I was expecting nothing but the worst from Pixels. Having stayed away from any Adam Sandler movie since Funny People (you can read about my feelings towards that movie and Sandler’s career here), I braced myself for what had to be one of the worst movie-going experiences in recent memory. Imagine my surprise when Pixels didn’t turn out to be a cinematic abomination, but rather a run-of-the-mill slice of big budget boredom. It’s always nice when a film exceeds your expectations.
To be fair, there’s actually tiny bits of goodness cowering underneath the shadow of this nostalgia baiting beast of a movie. The cartoonish style that brings the alien video game characters to life isn’t awful. In fact, when the final attack takes place, there’s a simple joy to be had in seeing the utter chaos these characters unleash. With a better script, this is an idea that could have possibly worked.
Some minor amount of praise needs to be lobbed at Josh Gad and Peter Dinklage. Though they never had a chance at elevating the film due to the material they were given, their personalities and comic sensibilities manage to wrangle a handful of chuckles out of their characters.
That’s about all I can give Pixels as the majority of the film is filled with the Sandler-isms that people have come to abhor (annoying product placement (I’ve never been more ashamed to be a Yoo-hoo drinker than I was when I watched Pixels), terrible needle drops on the soundtrack, unbelievable and undercooked romances, mean-spirited jabs that are unjustified due to them being unfunny, and a sleepwalking performance from Sandler), but they seem tamer than usual, probably due to Pixels needing to work as the broadest possible entertainment. And though all of those elements do allow for copious amounts of criticism, the biggest fault that befalls Pixels is that the script seems to care more about being an Adam Sandler movie than it does a genre-blending comedy a la Ghostbusters. The big battles and ridiculous premise seem secondary to the weak attempts at generating laughs and focusing on the unforgivably uninteresting characters.
And boy, are these characters uninteresting. Besides Sandler’s nerd-turned-hero (who he plays with his all too familiar style of auto-pilot acting), the worst offenders are Kevin James (fun fact: this is the first thing I’ve ever watched Kevin James in, proving that you can judge a book by its cover sometimes) and Michelle Monaghan. James makes Jai Courtney look like Daniel Day-Lewis, bringing nothing but blandness and unsuccessful buffoonery to his portrayal of a heavily disliked President of the United States. But, I expect nothing more from Paul Blart. It’s Michelle Monaghan and her character that threaten to push Pixels into the territory of the despicable. Having to watch the True Detective alumni absorb cruel jokes from Sandler and then go googly-eyed for him is disheartening. Their entire relationship is incredibly one-sided and demeaning, further sunk by Monaghan’s uncaring performance. I can only hope that her paycheck for this gig was a sizable one, and that’s why her performance is so distracted.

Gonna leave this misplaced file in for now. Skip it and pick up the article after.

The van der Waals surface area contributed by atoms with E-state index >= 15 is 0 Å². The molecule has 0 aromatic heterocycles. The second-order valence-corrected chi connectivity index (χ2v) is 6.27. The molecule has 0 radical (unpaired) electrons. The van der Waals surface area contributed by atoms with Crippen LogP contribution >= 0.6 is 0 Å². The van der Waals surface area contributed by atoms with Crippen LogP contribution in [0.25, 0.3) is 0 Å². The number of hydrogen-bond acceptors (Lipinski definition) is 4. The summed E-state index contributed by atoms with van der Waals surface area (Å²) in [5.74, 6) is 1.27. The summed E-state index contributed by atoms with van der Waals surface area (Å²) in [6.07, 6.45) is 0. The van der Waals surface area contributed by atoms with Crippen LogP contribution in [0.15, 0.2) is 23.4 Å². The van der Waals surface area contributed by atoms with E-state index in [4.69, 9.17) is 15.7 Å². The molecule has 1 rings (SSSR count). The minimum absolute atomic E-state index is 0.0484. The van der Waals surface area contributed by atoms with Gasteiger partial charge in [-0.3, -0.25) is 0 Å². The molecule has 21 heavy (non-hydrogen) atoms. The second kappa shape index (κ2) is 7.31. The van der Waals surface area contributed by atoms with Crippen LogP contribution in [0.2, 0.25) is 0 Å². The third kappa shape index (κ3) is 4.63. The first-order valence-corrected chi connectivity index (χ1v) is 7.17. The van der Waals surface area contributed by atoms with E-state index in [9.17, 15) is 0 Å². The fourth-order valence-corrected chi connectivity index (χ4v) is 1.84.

And it’s impossible to ignore the fact that the entire movie is propelled by cheaply preying on the nostalgia of parents who brought their brood along to the theater. Besides the video game characters, the aliens also send televised messages to Earth in the form of manipulated footage of 80s celebrities. It’s the laziest way to incite a reaction in the audience, and is easily as unsubstantial as any Family Guy non-sequitur.
I thought Pixels was going to make me temporarily hate video games, but instead it just left me numb and uninvolved. It’s not the travesty people seem to be making it out to be. It’s simply subpar on its way to being terrible. It’s a shame that other films that smartly embrace the aesthetics or sentiments of video games (Scott Pilgrim vs. the World, Edge of Tomorrow, Crank, Speed Racer) probably won’t equal the box office success of Pixels. On the plus side, I can now say I’ve seen a Kevin James movie so that I never have to see another one again. Silver linings, folks. Look for’em.